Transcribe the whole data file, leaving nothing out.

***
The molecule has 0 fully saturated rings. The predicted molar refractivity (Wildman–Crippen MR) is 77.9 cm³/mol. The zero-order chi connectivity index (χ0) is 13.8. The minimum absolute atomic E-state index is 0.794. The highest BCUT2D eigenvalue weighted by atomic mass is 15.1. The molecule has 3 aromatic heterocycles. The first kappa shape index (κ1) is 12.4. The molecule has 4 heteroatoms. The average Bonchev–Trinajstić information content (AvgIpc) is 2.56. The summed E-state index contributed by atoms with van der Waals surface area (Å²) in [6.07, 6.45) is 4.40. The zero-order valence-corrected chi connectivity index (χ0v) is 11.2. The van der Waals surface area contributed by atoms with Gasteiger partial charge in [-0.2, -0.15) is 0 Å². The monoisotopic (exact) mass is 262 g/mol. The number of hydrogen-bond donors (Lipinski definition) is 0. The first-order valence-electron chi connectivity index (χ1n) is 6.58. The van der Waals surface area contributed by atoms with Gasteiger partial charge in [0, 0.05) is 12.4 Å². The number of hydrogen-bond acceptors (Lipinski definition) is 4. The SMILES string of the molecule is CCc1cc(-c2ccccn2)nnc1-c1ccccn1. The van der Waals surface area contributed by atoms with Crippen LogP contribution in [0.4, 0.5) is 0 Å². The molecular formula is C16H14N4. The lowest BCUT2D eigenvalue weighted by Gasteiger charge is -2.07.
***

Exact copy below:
The molecule has 0 fully saturated rings. The predicted molar refractivity (Wildman–Crippen MR) is 77.9 cm³/mol. The zero-order chi connectivity index (χ0) is 13.8. The minimum absolute atomic E-state index is 0.794. The highest BCUT2D eigenvalue weighted by atomic mass is 15.1. The molecule has 3 aromatic heterocycles. The first kappa shape index (κ1) is 12.4. The molecule has 4 heteroatoms. The average Bonchev–Trinajstić information content (AvgIpc) is 2.56. The summed E-state index contributed by atoms with van der Waals surface area (Å²) in [6.07, 6.45) is 4.40. The zero-order valence-corrected chi connectivity index (χ0v) is 11.2. The van der Waals surface area contributed by atoms with Gasteiger partial charge in [-0.2, -0.15) is 0 Å². The monoisotopic (exact) mass is 262 g/mol. The number of hydrogen-bond donors (Lipinski definition) is 0. The first-order valence-electron chi connectivity index (χ1n) is 6.58. The van der Waals surface area contributed by atoms with Gasteiger partial charge in [0, 0.05) is 12.4 Å². The number of hydrogen-bond acceptors (Lipinski definition) is 4. The SMILES string of the molecule is CCc1cc(-c2ccccn2)nnc1-c1ccccn1. The van der Waals surface area contributed by atoms with Crippen LogP contribution in [0.4, 0.5) is 0 Å². The molecular formula is C16H14N4. The lowest BCUT2D eigenvalue weighted by Gasteiger charge is -2.07.